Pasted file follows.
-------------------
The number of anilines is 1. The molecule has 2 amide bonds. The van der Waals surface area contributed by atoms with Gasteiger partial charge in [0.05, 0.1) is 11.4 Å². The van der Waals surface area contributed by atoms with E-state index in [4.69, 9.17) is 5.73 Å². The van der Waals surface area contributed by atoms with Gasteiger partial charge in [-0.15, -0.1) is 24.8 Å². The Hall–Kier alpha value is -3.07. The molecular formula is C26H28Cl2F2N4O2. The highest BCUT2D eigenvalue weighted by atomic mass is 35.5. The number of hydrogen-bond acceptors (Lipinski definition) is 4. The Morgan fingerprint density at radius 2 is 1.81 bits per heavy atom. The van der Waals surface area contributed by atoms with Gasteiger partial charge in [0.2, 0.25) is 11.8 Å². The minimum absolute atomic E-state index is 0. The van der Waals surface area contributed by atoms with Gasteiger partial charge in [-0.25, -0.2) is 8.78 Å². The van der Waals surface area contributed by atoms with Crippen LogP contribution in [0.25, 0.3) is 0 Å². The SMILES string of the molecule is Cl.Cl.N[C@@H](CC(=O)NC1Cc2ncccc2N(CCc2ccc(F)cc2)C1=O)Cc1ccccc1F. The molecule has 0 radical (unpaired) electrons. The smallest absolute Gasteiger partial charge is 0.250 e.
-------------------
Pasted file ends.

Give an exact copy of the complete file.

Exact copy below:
The number of anilines is 1. The molecule has 2 amide bonds. The van der Waals surface area contributed by atoms with Gasteiger partial charge in [0.05, 0.1) is 11.4 Å². The van der Waals surface area contributed by atoms with E-state index in [4.69, 9.17) is 5.73 Å². The van der Waals surface area contributed by atoms with Gasteiger partial charge in [-0.15, -0.1) is 24.8 Å². The Hall–Kier alpha value is -3.07. The molecular formula is C26H28Cl2F2N4O2. The highest BCUT2D eigenvalue weighted by atomic mass is 35.5. The number of hydrogen-bond acceptors (Lipinski definition) is 4. The Morgan fingerprint density at radius 2 is 1.81 bits per heavy atom. The van der Waals surface area contributed by atoms with Gasteiger partial charge in [0.2, 0.25) is 11.8 Å². The minimum absolute atomic E-state index is 0. The van der Waals surface area contributed by atoms with Gasteiger partial charge in [-0.25, -0.2) is 8.78 Å². The van der Waals surface area contributed by atoms with Crippen LogP contribution in [0.25, 0.3) is 0 Å². The SMILES string of the molecule is Cl.Cl.N[C@@H](CC(=O)NC1Cc2ncccc2N(CCc2ccc(F)cc2)C1=O)Cc1ccccc1F. The molecule has 0 radical (unpaired) electrons. The smallest absolute Gasteiger partial charge is 0.250 e.